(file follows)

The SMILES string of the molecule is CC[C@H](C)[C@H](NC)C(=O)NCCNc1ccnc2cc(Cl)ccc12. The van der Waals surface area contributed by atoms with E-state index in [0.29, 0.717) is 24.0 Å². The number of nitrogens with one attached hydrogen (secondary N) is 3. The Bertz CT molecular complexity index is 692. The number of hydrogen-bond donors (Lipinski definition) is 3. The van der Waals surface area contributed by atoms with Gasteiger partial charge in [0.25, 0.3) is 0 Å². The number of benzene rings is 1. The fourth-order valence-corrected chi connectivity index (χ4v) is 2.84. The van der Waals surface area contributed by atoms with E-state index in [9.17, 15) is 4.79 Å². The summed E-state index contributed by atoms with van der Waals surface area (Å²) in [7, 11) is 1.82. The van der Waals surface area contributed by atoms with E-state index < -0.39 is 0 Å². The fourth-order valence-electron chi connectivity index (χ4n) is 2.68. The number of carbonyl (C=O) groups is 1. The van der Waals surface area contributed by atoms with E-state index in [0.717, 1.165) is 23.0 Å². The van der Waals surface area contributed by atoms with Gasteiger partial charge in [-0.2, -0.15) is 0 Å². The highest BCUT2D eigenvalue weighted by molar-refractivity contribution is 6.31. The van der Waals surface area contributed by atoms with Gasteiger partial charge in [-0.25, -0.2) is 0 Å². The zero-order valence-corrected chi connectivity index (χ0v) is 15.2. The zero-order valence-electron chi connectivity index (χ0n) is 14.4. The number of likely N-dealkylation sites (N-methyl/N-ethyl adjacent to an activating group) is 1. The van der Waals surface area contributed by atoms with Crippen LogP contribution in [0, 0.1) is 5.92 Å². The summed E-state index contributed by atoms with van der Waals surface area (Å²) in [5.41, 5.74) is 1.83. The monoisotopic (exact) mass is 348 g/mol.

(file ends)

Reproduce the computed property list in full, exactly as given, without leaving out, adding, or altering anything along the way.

The SMILES string of the molecule is CC[C@H](C)[C@H](NC)C(=O)NCCNc1ccnc2cc(Cl)ccc12. The van der Waals surface area contributed by atoms with E-state index in [0.29, 0.717) is 24.0 Å². The number of nitrogens with one attached hydrogen (secondary N) is 3. The Bertz CT molecular complexity index is 692. The number of hydrogen-bond donors (Lipinski definition) is 3. The van der Waals surface area contributed by atoms with Gasteiger partial charge in [0.25, 0.3) is 0 Å². The number of benzene rings is 1. The fourth-order valence-corrected chi connectivity index (χ4v) is 2.84. The van der Waals surface area contributed by atoms with E-state index in [9.17, 15) is 4.79 Å². The summed E-state index contributed by atoms with van der Waals surface area (Å²) in [7, 11) is 1.82. The van der Waals surface area contributed by atoms with E-state index < -0.39 is 0 Å². The fourth-order valence-electron chi connectivity index (χ4n) is 2.68. The number of carbonyl (C=O) groups is 1. The van der Waals surface area contributed by atoms with E-state index in [0.717, 1.165) is 23.0 Å². The van der Waals surface area contributed by atoms with Gasteiger partial charge in [-0.2, -0.15) is 0 Å². The highest BCUT2D eigenvalue weighted by molar-refractivity contribution is 6.31. The van der Waals surface area contributed by atoms with Gasteiger partial charge in [-0.25, -0.2) is 0 Å². The zero-order valence-corrected chi connectivity index (χ0v) is 15.2. The zero-order valence-electron chi connectivity index (χ0n) is 14.4. The number of likely N-dealkylation sites (N-methyl/N-ethyl adjacent to an activating group) is 1. The van der Waals surface area contributed by atoms with Crippen LogP contribution in [0, 0.1) is 5.92 Å². The summed E-state index contributed by atoms with van der Waals surface area (Å²) in [5.41, 5.74) is 1.83. The monoisotopic (exact) mass is 348 g/mol.